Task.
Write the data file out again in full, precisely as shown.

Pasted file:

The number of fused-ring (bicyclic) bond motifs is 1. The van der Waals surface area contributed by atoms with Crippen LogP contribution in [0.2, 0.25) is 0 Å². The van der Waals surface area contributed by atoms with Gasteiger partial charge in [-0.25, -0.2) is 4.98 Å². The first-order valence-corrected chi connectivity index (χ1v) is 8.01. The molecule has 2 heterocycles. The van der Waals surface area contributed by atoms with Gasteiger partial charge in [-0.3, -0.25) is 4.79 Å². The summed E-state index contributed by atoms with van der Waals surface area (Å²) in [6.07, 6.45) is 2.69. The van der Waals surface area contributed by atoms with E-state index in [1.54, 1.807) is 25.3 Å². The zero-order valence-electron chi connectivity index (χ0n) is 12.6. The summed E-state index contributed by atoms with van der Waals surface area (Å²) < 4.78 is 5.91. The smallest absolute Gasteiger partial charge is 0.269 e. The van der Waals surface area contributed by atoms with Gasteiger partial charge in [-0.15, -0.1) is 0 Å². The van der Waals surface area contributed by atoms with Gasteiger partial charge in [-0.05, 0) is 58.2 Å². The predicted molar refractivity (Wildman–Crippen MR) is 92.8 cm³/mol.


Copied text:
The number of fused-ring (bicyclic) bond motifs is 1. The van der Waals surface area contributed by atoms with Crippen LogP contribution in [0.2, 0.25) is 0 Å². The van der Waals surface area contributed by atoms with Gasteiger partial charge in [-0.25, -0.2) is 4.98 Å². The first-order valence-corrected chi connectivity index (χ1v) is 8.01. The molecule has 2 heterocycles. The van der Waals surface area contributed by atoms with Gasteiger partial charge in [-0.3, -0.25) is 4.79 Å². The summed E-state index contributed by atoms with van der Waals surface area (Å²) in [6.07, 6.45) is 2.69. The van der Waals surface area contributed by atoms with E-state index in [1.54, 1.807) is 25.3 Å². The zero-order valence-electron chi connectivity index (χ0n) is 12.6. The summed E-state index contributed by atoms with van der Waals surface area (Å²) < 4.78 is 5.91. The smallest absolute Gasteiger partial charge is 0.269 e. The van der Waals surface area contributed by atoms with Gasteiger partial charge in [-0.15, -0.1) is 0 Å². The van der Waals surface area contributed by atoms with Gasteiger partial charge in [-0.05, 0) is 58.2 Å². The predicted molar refractivity (Wildman–Crippen MR) is 92.8 cm³/mol.